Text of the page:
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Poor sleep is a modifiable risk factor linked to depression, schizophrenia, and chronic physical diseases – and inflammation may be a mediating factor. APAAM 2021 also heard evidence suggesting that intervention to improve Morning Activity Disorder (MAD) may be a very sane idea.
“Difficulty getting going”, is how many of us describe not being a morning person. Morning Activation Deficit (MAD) is a more technical description. Whatever the terminology, the phenomenon is frequent in depression.1,2
It has been thought that lack of early morning activation is a consequence of depression, but perhaps the reverse is true: depression could be a result of lack of morning activation. If so, encouraging morning activity through scheduling tasks may be a helpful therapeutic approach, suggested Stephen Smagula (University of Pittsburgh, USA).
Low morning activity may lead to depression by allowing more time for thinking about negative emotional content
A neurobiological basis in rumination
Evidence for the hypothesis comes from people who care for patients with dementia and are at risk of depression. Carers with mild-moderate symptoms were compared with those who had few or none.
This pathway may be related to rumination, Professor Smagula speculated. Lack of morning physical activity could contribute to depression by allowing more time for thinking about negative emotional content.
Intervention based on this hypothesis is feasible, he continued. In a pilot study in ten caregivers, therapist-led activity scheduling and monitoring for nine weeks led to a decrease in self-reported morning activity deficits.
In schizophrenia, the interface between disturbed sleep, inflammation and aging is a new target for intervention
Poor sleep a modifiable factor related to excess mortality
The fifteen-year (and growing) gulf in life expectancy between people with and without schizophrenia arises largely from a greater susceptibility to chronic diseases of aging,5 Ellen Lee (University of California San Diego, USA) told the session on sleep and mental health.
Inflammatory processes have been implicated in this earlier onset of age-related pathology (or “inflammaging”) in people with schizophrenia. And poor sleep seems to contribute, she said. Sleep problems affect 30-80% of people with schizophrenia, precede the onset of symptoms, and are associated with worse quality of life and cognitive function.6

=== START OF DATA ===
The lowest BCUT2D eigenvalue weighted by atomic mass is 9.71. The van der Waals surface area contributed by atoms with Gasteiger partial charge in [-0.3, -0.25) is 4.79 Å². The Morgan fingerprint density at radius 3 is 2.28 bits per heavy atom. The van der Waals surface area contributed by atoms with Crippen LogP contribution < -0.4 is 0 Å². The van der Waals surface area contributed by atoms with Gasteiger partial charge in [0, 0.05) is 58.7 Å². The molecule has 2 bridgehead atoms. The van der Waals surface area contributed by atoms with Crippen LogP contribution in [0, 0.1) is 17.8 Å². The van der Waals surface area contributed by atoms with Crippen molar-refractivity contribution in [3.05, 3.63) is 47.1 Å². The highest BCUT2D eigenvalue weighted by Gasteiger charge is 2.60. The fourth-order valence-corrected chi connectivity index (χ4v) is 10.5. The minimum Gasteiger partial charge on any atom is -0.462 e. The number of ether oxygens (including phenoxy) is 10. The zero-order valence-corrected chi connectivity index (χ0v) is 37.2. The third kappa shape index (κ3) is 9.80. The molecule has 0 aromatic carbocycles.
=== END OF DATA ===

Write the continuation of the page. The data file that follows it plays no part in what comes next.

Baseline data on a longitudinal cohort of people with schizophrenia and controls cast light on these associations:6
Findings implicate poor sleep and inflammation in cognitive and metabolic dysfunction
Preliminary data also suggest that obstructive sleep apnea is common among people with schizophrenia in the San Diego cohort. It was found in 48% of subjects, but only 6% had been formally diagnosed. Sleep apnea in the study was associated with inflammation and slower processing.
Our correspondent’s highlights from the symposium are meant as a fair representation of the scientific content presented. The views and opinions expressed on this page do not necessarily reflect those of Lundbeck.
1. Hasler BP. Morningness-eveningness and depression: Preliminary evidence for the role of BAS and positive affect. Psychiatry Res. 2010 ; 176: 166–73
2. Van den Berg JF et al. Chronotype and depressive symptoms in students: An investigation of possible mechanisms, Chronobiology International 2018 35:1248-61
3. Smagula SF et al. Activity patterns related to depression symptoms in stressed dementia caregivers. Int Psychogeriatrics 2019; Oct 29;1-8.doi: 10.1017/S1041610219001601
4. Smagula SF et al. Resting-state function connectivity associated with being a "morning-type" dementia caregiver and having lower depression symptom severity. Gerontol B Psychol Sci Soc Sci 2020 Aug 5;gbaa115
5. Lee EE et al. A widening longevity gap between people with schizophrenia and general population: A literature review and call for action. Schizophr Res 2018; 196:9-13
6. Lee EE et al. Sleep Disturbances and Inflammatory Biomarkers in Schizophrenia: Focus on Sex Differences. Am J Geriatric Psychiatry 2018; October 11, 2018DOI:https://doi.org/10